After hours, I would bring out the large drawing tablet on the right side of the desk along with the gaming keyboard that acts as my shortcut key for my drawing software to save time.

What’s your favourite item on your desk?

Absolutely the artisan fruit frog keycaps!

Not only do they fit in with the frog theme, but also fruits, as my online username is fruit-based.

There was a period of time many years ago when I was unemployed.

I worked off an incentive system and struggled through the grueling weeks of sending application after application.

A close-up of a mechanical keyboard with custom artisan keycaps featuring intricate frog-in-a-pond designs

Individual keycaps are expensive as is (USD 55 each, not including tax and shipping), but for every 75 applications per week, I’d buy one of the Dwarf Factory fruit frog keycaps.

And I just managed to hit four weeks before I heard back from a company and got a job offer.

I’m doing well career-wise nowadays, so the frog keycaps remind me to remember the hardships and humble beginnings.

A closer view of a mechanical keyboard with custom, colourful, transparent keycaps with miniature frogs and fish embedded within them

I believe in fateful timing as well, because at the time of this writing, these specific fruit frogs have been out of stock.

However, Dwarf Factory does continue to sell many beautiful series of keycaps.

What apps or tools do you use to get things done?

In such a modern world, digital organisational apps or calendaring software actually don’t work too well for me.

Likely because I do so much calendaring and organising in my work day-to-day that everything starts to blur if I also have my personal calendar thrown in the mix.

So, I’ll go against the grain here and proudly say I use a paper planner to help me keep on track!

An open planner displaying an empty weekly schedule grid with Sunday highlighted in red

My close friend gifted me this One Piece leather cover after seeing the manga series become a huge part of my life.

I also find the feeling of physically scratching out my completed tasks very satisfying.

Just like every other planner user, I’ve tried and dabbled in many brands and planner types and found the Hobonichi Techo system worked best for me.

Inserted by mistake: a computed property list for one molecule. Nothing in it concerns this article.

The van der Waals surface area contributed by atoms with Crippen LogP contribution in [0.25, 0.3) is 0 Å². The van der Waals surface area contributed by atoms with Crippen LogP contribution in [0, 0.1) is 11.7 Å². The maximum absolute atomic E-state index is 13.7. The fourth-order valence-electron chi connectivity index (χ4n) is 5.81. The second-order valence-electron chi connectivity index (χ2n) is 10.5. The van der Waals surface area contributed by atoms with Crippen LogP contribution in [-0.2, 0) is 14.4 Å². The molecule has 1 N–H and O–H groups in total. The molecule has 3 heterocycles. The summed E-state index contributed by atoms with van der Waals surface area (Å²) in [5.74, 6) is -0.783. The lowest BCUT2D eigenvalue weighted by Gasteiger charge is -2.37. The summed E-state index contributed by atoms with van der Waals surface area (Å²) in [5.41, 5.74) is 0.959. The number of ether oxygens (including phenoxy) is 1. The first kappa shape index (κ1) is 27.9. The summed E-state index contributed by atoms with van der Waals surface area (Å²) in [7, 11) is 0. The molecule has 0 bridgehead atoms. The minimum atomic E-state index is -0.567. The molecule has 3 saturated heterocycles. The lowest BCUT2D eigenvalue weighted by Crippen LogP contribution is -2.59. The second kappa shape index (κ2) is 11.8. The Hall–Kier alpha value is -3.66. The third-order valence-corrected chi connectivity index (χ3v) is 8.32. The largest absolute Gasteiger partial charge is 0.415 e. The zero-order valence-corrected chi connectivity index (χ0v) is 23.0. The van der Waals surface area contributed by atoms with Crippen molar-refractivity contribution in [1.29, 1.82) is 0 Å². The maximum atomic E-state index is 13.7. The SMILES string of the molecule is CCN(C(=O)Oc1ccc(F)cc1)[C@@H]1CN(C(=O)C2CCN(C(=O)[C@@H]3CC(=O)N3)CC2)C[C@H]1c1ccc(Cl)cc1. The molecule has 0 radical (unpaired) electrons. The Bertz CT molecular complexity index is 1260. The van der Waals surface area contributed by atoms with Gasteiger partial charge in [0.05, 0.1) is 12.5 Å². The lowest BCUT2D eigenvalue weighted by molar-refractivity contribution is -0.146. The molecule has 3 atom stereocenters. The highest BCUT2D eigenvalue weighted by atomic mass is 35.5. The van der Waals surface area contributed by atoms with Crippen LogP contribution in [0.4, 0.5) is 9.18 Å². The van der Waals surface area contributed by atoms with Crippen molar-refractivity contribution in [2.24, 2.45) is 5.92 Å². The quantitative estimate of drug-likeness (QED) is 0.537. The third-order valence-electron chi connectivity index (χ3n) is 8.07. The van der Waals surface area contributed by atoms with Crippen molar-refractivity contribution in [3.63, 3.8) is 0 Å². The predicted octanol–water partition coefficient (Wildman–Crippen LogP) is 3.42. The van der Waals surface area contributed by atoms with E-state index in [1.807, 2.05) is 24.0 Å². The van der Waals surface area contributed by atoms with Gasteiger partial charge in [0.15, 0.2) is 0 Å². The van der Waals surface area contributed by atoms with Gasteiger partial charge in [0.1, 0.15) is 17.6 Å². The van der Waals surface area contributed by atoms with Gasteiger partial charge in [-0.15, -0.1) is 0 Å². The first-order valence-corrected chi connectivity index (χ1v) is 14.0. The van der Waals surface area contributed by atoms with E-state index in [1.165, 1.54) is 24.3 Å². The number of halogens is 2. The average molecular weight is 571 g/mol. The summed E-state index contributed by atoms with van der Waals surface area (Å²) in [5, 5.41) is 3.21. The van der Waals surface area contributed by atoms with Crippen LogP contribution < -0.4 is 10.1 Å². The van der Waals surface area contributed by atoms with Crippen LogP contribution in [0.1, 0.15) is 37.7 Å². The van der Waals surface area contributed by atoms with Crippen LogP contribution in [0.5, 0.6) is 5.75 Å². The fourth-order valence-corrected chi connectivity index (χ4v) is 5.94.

Indoor plants with large, variegated leaves are bathed in sunlight next to a window with blinds

It includes both calendaring and scheduling pages at the start of the book and then a page for each day.

The single pages are multi-use, so they range from journaling and commonplace note-taking to some paper keepsakes that I would tape on the pages.

I also have a whiteboard next to my desk with coloured sticky notes for more in-depth and detailed deadlines that are established from my planner pages.

A home office corner with a large wall calendar, a pot of green plants, and a desk with a digital drawing tablet and a jar of colourful markers

This acts as a constant reminder of my big picture goals so that I’m motivated in the mundane day-to-day where I tend to get distracted and divert from my personal goals.

One app that I do use to upkeep my habits is Habitica, which “gamifies” task management similar to a pixelated role playing game.

The specific habits I’m tracking are gym goals, stretching daily, and completing a sudoku puzzle a day to stimulate my brain.

This helps me keep accountable to my personal goals, which may not be immediately related to my work and art goals.

A cosy home office at night, with the warm glow of a lamp highlighting houseplants and a desk setup with a monitor and graphic tablet

Another app I use often is Forest, which acts as a focus timer to keep me off the phone.

The concept is simple: set a timer, and it will “plant a seed”.

The longer the time you set, the bigger the tree.

If you complete multiple time runs, you can eventually create a forest.

It’s really good at keeping me off my phone when I need focus time, and there’s the cute tree planting factor.

It also helps that I hide my smartphone away in my drawer so that I’m not easily tempted to pick up the phone and accidentally end up doom scrolling or messaging away non-urgent messages to friends.

What books, blogs, or podcasts recently caught your attention?

My favourite book that’s made an impact on my daily life is Atomic Habits by James Clear, where he stresses that great strides in making positive changes and personal goals are a result of an accumulation of habits.

It’s definitely a book I recommend as someone who easily becomes overwhelmed but also strives for self-improvement in many areas of my life.

An e-reader displaying the cover of “Atomic Habits” by James Clear, with a large monstera leaf in the background

I’m also reading Make Time by Jake Knapp and John Zeratsky, who emphasise reevaluating our very busy and cluttered lives (especially in the age of the internet and social media apps) and rewiring our mindsets to become more intentional about things that make us not only productive but also in a happier mental state.

I’m a chronic overthinker, so this book has helped me immensely.

Any tips for other makers who want to improve their workspaces?